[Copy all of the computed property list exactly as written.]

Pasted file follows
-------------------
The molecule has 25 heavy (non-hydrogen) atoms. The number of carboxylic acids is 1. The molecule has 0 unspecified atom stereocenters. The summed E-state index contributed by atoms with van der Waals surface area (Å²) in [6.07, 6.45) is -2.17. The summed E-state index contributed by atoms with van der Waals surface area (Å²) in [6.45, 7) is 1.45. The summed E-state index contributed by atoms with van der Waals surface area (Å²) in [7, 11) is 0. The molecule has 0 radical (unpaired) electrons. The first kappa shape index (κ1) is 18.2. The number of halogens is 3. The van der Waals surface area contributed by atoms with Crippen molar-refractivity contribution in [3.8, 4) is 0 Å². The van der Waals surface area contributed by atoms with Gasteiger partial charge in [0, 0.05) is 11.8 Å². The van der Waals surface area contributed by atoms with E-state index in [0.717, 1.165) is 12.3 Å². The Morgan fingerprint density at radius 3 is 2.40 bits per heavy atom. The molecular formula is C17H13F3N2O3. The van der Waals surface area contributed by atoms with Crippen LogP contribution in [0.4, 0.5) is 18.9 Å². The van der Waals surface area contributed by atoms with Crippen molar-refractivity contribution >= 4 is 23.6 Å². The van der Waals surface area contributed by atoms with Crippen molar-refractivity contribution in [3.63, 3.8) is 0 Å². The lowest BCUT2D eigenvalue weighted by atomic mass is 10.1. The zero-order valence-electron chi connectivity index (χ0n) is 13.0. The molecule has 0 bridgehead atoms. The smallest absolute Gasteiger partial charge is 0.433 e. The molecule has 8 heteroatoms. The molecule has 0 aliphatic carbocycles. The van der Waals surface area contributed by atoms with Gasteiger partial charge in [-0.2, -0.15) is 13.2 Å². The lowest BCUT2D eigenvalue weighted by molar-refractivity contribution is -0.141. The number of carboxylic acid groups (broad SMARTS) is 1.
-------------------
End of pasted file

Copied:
The molecule has 25 heavy (non-hydrogen) atoms. The number of carboxylic acids is 1. The molecule has 0 unspecified atom stereocenters. The summed E-state index contributed by atoms with van der Waals surface area (Å²) in [6.07, 6.45) is -2.17. The summed E-state index contributed by atoms with van der Waals surface area (Å²) in [6.45, 7) is 1.45. The summed E-state index contributed by atoms with van der Waals surface area (Å²) in [7, 11) is 0. The molecule has 0 radical (unpaired) electrons. The first kappa shape index (κ1) is 18.2. The number of halogens is 3. The van der Waals surface area contributed by atoms with Crippen molar-refractivity contribution in [3.8, 4) is 0 Å². The van der Waals surface area contributed by atoms with Gasteiger partial charge in [0, 0.05) is 11.8 Å². The van der Waals surface area contributed by atoms with E-state index in [0.717, 1.165) is 12.3 Å². The Morgan fingerprint density at radius 3 is 2.40 bits per heavy atom. The molecular formula is C17H13F3N2O3. The van der Waals surface area contributed by atoms with Crippen LogP contribution in [0.4, 0.5) is 18.9 Å². The van der Waals surface area contributed by atoms with Crippen molar-refractivity contribution >= 4 is 23.6 Å². The van der Waals surface area contributed by atoms with Crippen molar-refractivity contribution in [3.63, 3.8) is 0 Å². The lowest BCUT2D eigenvalue weighted by atomic mass is 10.1. The zero-order valence-electron chi connectivity index (χ0n) is 13.0. The molecule has 0 bridgehead atoms. The smallest absolute Gasteiger partial charge is 0.433 e. The molecule has 8 heteroatoms. The molecule has 0 aliphatic carbocycles. The van der Waals surface area contributed by atoms with Gasteiger partial charge in [-0.2, -0.15) is 13.2 Å². The lowest BCUT2D eigenvalue weighted by molar-refractivity contribution is -0.141. The number of carboxylic acid groups (broad SMARTS) is 1.